How to set the right expectations with your remote team that lead to successful projects and long-term stability.



A remote team is much different than an office because of one sole reason: your value to the company and trust with your team are based entirely on your output. It does not matter where you work from or how you get it done, all that matters is that work gets done and at the level of quality that is expected of you.

For that reason, remote team management is, in theory, quite simple compared to an office environment: set expectations around output, attitude, and respect, keep them motivated and growing, and make sure they are delivering.

A lot of the politics that come with an office environment — from who sits where to who goes to lunch with whom — is irrelevant. It is entirely a game of setting expectations and delivering motivation.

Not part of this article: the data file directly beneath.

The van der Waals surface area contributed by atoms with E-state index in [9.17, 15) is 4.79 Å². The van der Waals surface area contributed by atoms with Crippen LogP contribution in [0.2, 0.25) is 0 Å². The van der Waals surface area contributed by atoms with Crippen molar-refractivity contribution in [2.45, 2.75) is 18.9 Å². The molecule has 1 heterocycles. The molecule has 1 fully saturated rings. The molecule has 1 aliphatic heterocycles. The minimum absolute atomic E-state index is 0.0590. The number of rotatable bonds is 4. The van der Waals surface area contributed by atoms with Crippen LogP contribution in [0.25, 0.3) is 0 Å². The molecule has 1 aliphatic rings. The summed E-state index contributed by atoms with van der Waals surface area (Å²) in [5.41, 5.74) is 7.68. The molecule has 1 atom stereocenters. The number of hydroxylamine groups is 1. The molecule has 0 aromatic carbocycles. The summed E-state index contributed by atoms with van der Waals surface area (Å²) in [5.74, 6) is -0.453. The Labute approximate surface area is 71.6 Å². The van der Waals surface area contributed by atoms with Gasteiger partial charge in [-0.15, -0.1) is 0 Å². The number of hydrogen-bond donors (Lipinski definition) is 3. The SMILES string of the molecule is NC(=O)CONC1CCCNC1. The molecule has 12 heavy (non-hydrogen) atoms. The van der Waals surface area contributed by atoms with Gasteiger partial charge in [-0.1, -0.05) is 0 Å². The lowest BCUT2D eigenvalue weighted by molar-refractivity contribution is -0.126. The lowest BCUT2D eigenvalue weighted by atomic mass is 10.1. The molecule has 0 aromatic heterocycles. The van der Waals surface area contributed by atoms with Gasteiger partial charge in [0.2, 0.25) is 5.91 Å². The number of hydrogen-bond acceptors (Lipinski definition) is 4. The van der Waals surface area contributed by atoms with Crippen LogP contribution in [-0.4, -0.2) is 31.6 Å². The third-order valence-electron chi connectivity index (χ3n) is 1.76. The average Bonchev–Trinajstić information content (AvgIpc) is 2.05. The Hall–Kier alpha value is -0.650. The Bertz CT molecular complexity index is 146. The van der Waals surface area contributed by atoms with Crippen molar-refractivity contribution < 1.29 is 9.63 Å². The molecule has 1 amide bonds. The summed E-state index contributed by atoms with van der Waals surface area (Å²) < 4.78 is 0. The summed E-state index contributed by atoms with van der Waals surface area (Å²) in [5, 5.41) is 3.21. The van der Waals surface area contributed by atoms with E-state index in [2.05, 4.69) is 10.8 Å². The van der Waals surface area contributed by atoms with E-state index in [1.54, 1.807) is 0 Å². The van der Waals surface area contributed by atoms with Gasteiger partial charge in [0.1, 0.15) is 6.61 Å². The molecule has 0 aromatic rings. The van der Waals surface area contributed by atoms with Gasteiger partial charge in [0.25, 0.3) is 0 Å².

Below we dive into setting the right expectations for remote teams and then in Chapter 4: Culture, we will dive into delivering motivation remotely.


If you want to successfully manage a remote development team, this is the #1 key to it all: setting the right expectations.

Despite how easy it sounds, it is often overlooked. We have worked with many companies over the years that had not taken the time to set expectations with their own teams, making it challenging to understand upfront what success would look like for them once our developers joined their team. We often help companies to learn what their expectations are and to set them in place with all of their vendors and teams.